There is a place for old fashioned story telling as a way of passing along the wise ways of mothering.  We must keep our future daughters and granddaughters (sons and grandsons) informed by teaching them about trusting their bodies as mothers.  Through this communication we will keep and maintain love and push back the general hatred that seems to surround our current decade.  

Thank you for reading my Blog.  Rachel Layman, Birth Doula and mother of 2  
Serving birthing mothers in west central Florida as a Birth Doula

When Your Third Trimester, Labor and Delivery Do Not Go As Planned - Pre-Eclampsia

by Rachel Layman on 10/20/16

As new mothers to be, we all have visualized how we would like to feel in our last few months of pregnancy and we have set up expectations about our ideal labor and delivery.  It is a process in which we spend months planning and hoping for and so many nights we spend dreaming of.

What happens when you get to that time when all ideals are halted in a moments notice?  What happens next, what do you do with those plans and hopes and dreams?  

When your doctor tells you that you have pre-eclampsia and must spend your next four weeks in the hospital you experience a life changing event.  In an instant your goals change, your focus becomes more clearly defined and you must make new plans, set your mind on new hopes and begin to dream and visualize your labor and delivery in a new light.

The Pre-Eclampsia Foundation says this:

Preeclampsia is a disorder that occurs only during pregnancy and the postpartum period and affects both the mother and the unborn baby. Affecting at least 5-8% of all pregnancies, it is a rapidly progressive condition characterized by high blood pressure and the presence of protein in the urine. Swelling, sudden weight gain, headaches and changes in vision are important symptoms; however, some women with rapidly advancing disease report few symptoms. 

Typically, preeclampsia occurs after 20 weeks gestation (in the late 2nd or 3rd trimesters or middle to late pregnancy) and up to six weeks postpartum (after delivery), though in rare cases it can occur earlier than 20 weeks. Proper prenatal care is essential to diagnose and manage preeclampsia. Pregnancy Induced Hypertension (PIH) and toxemia are outdated terms for preeclampsiaHELLP syndrome and eclampsia (seizures) are other variants of preeclampsia.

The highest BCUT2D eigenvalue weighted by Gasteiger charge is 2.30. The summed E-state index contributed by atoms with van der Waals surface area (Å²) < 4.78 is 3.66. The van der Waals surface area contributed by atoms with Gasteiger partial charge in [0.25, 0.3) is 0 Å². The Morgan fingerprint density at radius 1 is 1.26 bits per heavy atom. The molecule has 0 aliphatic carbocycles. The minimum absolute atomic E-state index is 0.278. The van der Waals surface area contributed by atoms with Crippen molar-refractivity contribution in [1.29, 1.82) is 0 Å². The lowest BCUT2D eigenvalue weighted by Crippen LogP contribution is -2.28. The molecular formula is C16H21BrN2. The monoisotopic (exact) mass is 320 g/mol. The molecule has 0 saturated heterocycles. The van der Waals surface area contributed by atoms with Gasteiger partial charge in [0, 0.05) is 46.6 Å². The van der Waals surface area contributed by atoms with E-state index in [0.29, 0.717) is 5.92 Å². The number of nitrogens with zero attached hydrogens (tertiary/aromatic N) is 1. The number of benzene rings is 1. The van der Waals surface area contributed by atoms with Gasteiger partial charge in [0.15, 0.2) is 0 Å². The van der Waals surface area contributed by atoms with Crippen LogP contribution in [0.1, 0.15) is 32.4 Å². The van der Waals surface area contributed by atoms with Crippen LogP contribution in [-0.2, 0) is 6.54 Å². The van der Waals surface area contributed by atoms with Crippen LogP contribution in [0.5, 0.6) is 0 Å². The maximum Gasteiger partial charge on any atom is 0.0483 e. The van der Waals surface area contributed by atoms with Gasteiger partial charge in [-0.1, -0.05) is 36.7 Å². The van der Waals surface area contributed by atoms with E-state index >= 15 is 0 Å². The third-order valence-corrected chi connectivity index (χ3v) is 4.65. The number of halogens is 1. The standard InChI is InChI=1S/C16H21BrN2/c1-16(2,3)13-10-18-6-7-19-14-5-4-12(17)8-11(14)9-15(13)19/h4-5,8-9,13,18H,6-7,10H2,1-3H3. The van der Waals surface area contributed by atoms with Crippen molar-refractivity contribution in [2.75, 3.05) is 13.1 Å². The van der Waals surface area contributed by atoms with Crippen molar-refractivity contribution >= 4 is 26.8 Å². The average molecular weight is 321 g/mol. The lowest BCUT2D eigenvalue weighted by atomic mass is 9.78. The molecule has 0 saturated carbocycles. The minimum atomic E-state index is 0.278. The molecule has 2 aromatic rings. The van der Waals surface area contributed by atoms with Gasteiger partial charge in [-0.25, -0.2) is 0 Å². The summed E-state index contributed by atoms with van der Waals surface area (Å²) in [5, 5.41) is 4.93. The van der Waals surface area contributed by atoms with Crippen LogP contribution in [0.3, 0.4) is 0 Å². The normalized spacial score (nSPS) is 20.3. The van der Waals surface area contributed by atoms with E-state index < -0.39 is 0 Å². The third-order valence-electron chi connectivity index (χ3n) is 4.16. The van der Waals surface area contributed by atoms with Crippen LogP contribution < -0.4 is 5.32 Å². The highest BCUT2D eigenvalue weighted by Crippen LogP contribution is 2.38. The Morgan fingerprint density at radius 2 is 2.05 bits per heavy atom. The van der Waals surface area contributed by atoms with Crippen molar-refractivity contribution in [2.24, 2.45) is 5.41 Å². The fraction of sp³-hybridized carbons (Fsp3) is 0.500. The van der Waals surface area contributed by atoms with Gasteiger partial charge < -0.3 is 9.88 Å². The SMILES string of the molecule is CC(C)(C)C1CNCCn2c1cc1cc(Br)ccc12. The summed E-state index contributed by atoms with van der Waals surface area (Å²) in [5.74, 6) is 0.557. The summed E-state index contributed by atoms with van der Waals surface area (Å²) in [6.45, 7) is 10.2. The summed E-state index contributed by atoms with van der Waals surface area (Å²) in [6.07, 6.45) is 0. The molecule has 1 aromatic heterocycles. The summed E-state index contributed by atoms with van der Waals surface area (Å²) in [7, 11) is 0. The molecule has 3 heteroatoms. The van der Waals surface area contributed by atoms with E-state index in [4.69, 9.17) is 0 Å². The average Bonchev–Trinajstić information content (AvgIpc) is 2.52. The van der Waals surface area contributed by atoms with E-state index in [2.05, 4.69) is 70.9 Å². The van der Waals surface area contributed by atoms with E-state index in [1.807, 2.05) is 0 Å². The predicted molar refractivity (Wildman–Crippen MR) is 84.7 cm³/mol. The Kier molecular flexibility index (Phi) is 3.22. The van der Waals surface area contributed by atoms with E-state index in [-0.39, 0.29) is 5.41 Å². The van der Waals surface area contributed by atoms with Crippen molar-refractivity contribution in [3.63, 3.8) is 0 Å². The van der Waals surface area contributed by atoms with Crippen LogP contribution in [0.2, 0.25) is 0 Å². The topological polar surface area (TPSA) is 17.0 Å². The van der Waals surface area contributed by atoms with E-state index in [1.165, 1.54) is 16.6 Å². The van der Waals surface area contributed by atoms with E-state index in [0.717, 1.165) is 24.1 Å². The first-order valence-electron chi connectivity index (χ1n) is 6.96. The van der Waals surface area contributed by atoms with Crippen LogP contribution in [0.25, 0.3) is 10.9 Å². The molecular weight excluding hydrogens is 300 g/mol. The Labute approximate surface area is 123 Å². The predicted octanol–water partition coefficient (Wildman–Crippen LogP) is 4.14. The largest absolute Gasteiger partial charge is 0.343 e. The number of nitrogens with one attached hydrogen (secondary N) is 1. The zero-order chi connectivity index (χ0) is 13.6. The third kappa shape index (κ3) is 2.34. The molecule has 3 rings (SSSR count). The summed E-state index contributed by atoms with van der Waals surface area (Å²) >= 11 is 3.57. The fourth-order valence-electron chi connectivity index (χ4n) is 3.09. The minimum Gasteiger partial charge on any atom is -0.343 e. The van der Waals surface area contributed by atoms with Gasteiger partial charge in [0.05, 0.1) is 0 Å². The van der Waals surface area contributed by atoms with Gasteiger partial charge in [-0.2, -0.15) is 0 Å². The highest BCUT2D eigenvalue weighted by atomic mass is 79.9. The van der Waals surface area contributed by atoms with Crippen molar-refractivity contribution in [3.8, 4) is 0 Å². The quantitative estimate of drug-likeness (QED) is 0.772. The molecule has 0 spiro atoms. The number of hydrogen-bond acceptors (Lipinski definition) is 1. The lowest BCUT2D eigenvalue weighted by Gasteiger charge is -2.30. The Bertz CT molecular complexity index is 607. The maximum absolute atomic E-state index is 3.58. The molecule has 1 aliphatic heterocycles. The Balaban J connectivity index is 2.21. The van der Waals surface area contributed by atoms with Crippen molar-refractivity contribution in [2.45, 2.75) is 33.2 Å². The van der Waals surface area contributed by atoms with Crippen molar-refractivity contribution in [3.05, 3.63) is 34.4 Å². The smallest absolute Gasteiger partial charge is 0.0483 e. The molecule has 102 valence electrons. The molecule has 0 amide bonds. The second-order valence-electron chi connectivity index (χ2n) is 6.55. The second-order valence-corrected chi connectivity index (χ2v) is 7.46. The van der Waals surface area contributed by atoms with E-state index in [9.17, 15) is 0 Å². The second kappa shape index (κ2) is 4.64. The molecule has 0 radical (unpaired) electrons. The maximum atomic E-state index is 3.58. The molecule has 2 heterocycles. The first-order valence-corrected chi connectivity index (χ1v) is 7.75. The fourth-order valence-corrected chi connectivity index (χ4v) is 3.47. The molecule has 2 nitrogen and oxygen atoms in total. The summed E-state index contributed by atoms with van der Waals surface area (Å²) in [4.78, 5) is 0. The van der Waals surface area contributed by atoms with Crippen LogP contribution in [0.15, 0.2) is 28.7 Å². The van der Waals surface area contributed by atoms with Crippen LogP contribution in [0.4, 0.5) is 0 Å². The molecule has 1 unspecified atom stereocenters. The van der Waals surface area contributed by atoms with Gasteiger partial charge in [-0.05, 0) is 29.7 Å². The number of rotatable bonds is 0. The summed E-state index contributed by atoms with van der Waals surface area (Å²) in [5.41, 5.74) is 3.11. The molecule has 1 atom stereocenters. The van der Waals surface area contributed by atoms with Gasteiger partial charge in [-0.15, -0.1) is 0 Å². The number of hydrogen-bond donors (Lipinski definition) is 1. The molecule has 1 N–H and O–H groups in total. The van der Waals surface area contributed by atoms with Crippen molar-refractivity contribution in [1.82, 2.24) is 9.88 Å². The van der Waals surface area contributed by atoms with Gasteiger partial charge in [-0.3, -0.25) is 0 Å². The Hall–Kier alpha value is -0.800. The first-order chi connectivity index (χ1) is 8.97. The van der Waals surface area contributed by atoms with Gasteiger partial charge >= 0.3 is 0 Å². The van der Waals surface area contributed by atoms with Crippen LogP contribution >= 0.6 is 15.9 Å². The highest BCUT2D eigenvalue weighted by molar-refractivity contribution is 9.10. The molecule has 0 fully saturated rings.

Globally, preeclampsia and other hypertensive disorders of pregnancy are a leading cause of maternal and infant illness and death. By conservative estimates, these disorders are responsible for 76,000 maternal and 500,000 infant deaths each year!

The answer to the question, "What Happens When" comes in a single moment.  You wait patiently for your inducement, which may be weeks away, all the while you read everything you can get your hands on.  Your goals, plans and dreams are ultimately unchanged regarding your baby's safe arrival, however you come to understand that you are facing an early delivery of your child and that the reality of an ever more painful labor and greatly increased chance of cesarean section are what you WILL plan for.  

Sometimes we must make choices that we simply did not ever dream of. It is important to surround yourself with a caring team to nurture you through this change of events and during your labor and delivery.  It is okay to seek support beyond your doctor and family. 

Adding a Doula to your care team may bring you the greatest level of support because she will be there for you and focused on you and your comfort and for moral support.  

With the myriad outcomes possible for having a baby, we can never stand in judgement of another women who must deviate from her original plan for a "natural birth."  Every woman will choose her path to deliver her baby based on the facts about her condition or based on her own sense of well being. 

Back to the ultimate goal, plan and dream; To bring forth a healthy baby and a healthy mother through the process of childbirth.  

My goal as your Birth Doula is to nurture you through this process.

However your goals,plans and dreams become a reality, it is your Chosen Path.  

Rachel Layman, BD
Chosen Path Doula Services

My Story, Rachel Layman, Mother of 3, Wife, Birth Doula

by Rachel Layman on 07/22/16